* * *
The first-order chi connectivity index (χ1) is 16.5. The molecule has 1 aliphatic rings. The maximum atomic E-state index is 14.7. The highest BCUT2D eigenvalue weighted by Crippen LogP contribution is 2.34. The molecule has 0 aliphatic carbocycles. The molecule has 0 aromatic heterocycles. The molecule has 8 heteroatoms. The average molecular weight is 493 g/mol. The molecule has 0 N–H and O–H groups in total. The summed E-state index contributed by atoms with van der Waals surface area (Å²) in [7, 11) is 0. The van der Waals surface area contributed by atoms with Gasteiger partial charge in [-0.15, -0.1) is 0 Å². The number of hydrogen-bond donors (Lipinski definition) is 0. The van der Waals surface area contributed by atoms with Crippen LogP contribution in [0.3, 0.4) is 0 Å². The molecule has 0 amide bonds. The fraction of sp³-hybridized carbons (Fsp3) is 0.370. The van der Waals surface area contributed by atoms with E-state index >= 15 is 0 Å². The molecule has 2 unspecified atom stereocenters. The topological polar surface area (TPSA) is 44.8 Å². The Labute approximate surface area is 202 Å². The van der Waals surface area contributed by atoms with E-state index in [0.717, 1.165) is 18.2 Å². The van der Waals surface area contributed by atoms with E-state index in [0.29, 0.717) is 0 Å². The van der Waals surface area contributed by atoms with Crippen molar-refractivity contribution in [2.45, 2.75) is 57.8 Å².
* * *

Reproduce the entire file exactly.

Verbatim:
The first-order chi connectivity index (χ1) is 16.5. The molecule has 1 aliphatic rings. The maximum atomic E-state index is 14.7. The highest BCUT2D eigenvalue weighted by Crippen LogP contribution is 2.34. The molecule has 0 aliphatic carbocycles. The molecule has 0 aromatic heterocycles. The molecule has 8 heteroatoms. The average molecular weight is 493 g/mol. The molecule has 0 N–H and O–H groups in total. The summed E-state index contributed by atoms with van der Waals surface area (Å²) in [7, 11) is 0. The van der Waals surface area contributed by atoms with Gasteiger partial charge in [-0.15, -0.1) is 0 Å². The number of hydrogen-bond donors (Lipinski definition) is 0. The van der Waals surface area contributed by atoms with Crippen LogP contribution in [0.3, 0.4) is 0 Å². The molecule has 0 amide bonds. The fraction of sp³-hybridized carbons (Fsp3) is 0.370. The van der Waals surface area contributed by atoms with E-state index >= 15 is 0 Å². The molecule has 2 unspecified atom stereocenters. The topological polar surface area (TPSA) is 44.8 Å². The Labute approximate surface area is 202 Å². The van der Waals surface area contributed by atoms with E-state index in [0.717, 1.165) is 18.2 Å². The van der Waals surface area contributed by atoms with E-state index in [0.29, 0.717) is 0 Å². The van der Waals surface area contributed by atoms with Crippen molar-refractivity contribution in [2.45, 2.75) is 57.8 Å².